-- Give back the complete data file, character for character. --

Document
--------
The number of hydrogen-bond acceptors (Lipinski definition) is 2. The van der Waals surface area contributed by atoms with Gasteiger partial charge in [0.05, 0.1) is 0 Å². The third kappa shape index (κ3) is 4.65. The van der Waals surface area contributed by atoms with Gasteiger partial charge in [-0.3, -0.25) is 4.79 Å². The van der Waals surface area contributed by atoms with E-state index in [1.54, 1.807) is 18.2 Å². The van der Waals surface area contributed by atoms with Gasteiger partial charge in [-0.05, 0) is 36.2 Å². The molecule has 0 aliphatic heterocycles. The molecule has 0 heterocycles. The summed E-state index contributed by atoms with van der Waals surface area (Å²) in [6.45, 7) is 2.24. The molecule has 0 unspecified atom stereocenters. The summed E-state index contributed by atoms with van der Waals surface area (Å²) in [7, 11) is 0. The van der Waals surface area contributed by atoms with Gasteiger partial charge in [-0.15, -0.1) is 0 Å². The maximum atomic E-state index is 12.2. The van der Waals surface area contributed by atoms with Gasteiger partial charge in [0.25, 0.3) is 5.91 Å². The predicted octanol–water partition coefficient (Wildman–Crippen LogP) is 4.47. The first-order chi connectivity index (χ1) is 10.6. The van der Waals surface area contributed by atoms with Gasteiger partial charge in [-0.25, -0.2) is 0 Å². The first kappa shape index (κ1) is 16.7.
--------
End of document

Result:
The number of hydrogen-bond acceptors (Lipinski definition) is 2. The van der Waals surface area contributed by atoms with Gasteiger partial charge in [0.05, 0.1) is 0 Å². The third kappa shape index (κ3) is 4.65. The van der Waals surface area contributed by atoms with Gasteiger partial charge in [-0.3, -0.25) is 4.79 Å². The van der Waals surface area contributed by atoms with E-state index in [1.54, 1.807) is 18.2 Å². The van der Waals surface area contributed by atoms with Gasteiger partial charge in [-0.05, 0) is 36.2 Å². The molecule has 0 aliphatic heterocycles. The molecule has 0 heterocycles. The summed E-state index contributed by atoms with van der Waals surface area (Å²) in [6.45, 7) is 2.24. The molecule has 0 unspecified atom stereocenters. The summed E-state index contributed by atoms with van der Waals surface area (Å²) in [7, 11) is 0. The van der Waals surface area contributed by atoms with Gasteiger partial charge in [-0.15, -0.1) is 0 Å². The maximum atomic E-state index is 12.2. The van der Waals surface area contributed by atoms with Gasteiger partial charge in [0.25, 0.3) is 5.91 Å². The predicted octanol–water partition coefficient (Wildman–Crippen LogP) is 4.47. The first-order chi connectivity index (χ1) is 10.6. The van der Waals surface area contributed by atoms with Gasteiger partial charge in [-0.25, -0.2) is 0 Å². The first kappa shape index (κ1) is 16.7.